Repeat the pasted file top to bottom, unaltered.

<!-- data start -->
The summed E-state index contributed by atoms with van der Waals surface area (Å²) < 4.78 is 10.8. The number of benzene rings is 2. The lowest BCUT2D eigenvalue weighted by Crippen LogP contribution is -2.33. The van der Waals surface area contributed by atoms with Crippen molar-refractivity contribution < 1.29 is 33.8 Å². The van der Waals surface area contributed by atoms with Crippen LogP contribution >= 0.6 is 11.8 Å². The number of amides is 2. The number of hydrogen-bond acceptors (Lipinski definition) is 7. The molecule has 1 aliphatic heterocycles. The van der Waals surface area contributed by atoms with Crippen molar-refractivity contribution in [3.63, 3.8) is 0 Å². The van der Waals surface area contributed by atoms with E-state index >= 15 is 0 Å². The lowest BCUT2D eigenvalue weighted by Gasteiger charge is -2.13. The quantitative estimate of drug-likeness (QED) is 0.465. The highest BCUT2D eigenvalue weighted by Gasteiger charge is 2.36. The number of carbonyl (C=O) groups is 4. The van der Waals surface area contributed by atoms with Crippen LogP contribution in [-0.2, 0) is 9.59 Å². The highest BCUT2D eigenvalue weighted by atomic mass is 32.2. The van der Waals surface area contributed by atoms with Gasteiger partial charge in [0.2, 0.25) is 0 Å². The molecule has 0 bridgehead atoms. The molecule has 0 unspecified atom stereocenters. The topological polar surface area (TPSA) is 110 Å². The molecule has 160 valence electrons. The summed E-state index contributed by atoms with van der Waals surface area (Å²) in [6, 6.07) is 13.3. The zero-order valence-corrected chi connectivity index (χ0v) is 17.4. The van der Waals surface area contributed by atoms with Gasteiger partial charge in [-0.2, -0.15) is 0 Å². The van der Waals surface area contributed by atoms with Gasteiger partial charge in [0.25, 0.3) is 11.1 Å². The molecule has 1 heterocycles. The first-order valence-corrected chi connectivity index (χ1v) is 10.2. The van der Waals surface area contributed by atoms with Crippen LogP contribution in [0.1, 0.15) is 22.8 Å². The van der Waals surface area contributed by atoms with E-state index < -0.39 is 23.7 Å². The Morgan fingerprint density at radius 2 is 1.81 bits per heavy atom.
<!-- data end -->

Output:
The summed E-state index contributed by atoms with van der Waals surface area (Å²) < 4.78 is 10.8. The number of benzene rings is 2. The lowest BCUT2D eigenvalue weighted by Crippen LogP contribution is -2.33. The van der Waals surface area contributed by atoms with Crippen molar-refractivity contribution < 1.29 is 33.8 Å². The van der Waals surface area contributed by atoms with Crippen LogP contribution >= 0.6 is 11.8 Å². The number of amides is 2. The number of hydrogen-bond acceptors (Lipinski definition) is 7. The molecule has 1 aliphatic heterocycles. The van der Waals surface area contributed by atoms with Crippen molar-refractivity contribution in [3.63, 3.8) is 0 Å². The van der Waals surface area contributed by atoms with E-state index >= 15 is 0 Å². The lowest BCUT2D eigenvalue weighted by Gasteiger charge is -2.13. The quantitative estimate of drug-likeness (QED) is 0.465. The highest BCUT2D eigenvalue weighted by Gasteiger charge is 2.36. The number of carbonyl (C=O) groups is 4. The van der Waals surface area contributed by atoms with Crippen LogP contribution in [-0.2, 0) is 9.59 Å². The highest BCUT2D eigenvalue weighted by atomic mass is 32.2. The van der Waals surface area contributed by atoms with Gasteiger partial charge in [0.2, 0.25) is 0 Å². The molecule has 0 bridgehead atoms. The molecule has 0 unspecified atom stereocenters. The topological polar surface area (TPSA) is 110 Å². The molecule has 160 valence electrons. The summed E-state index contributed by atoms with van der Waals surface area (Å²) in [6, 6.07) is 13.3. The zero-order valence-corrected chi connectivity index (χ0v) is 17.4. The van der Waals surface area contributed by atoms with Gasteiger partial charge in [-0.2, -0.15) is 0 Å². The van der Waals surface area contributed by atoms with Gasteiger partial charge in [0.25, 0.3) is 11.1 Å². The molecule has 1 heterocycles. The first-order valence-corrected chi connectivity index (χ1v) is 10.2. The van der Waals surface area contributed by atoms with Crippen LogP contribution in [0.1, 0.15) is 22.8 Å². The van der Waals surface area contributed by atoms with E-state index < -0.39 is 23.7 Å². The Morgan fingerprint density at radius 2 is 1.81 bits per heavy atom.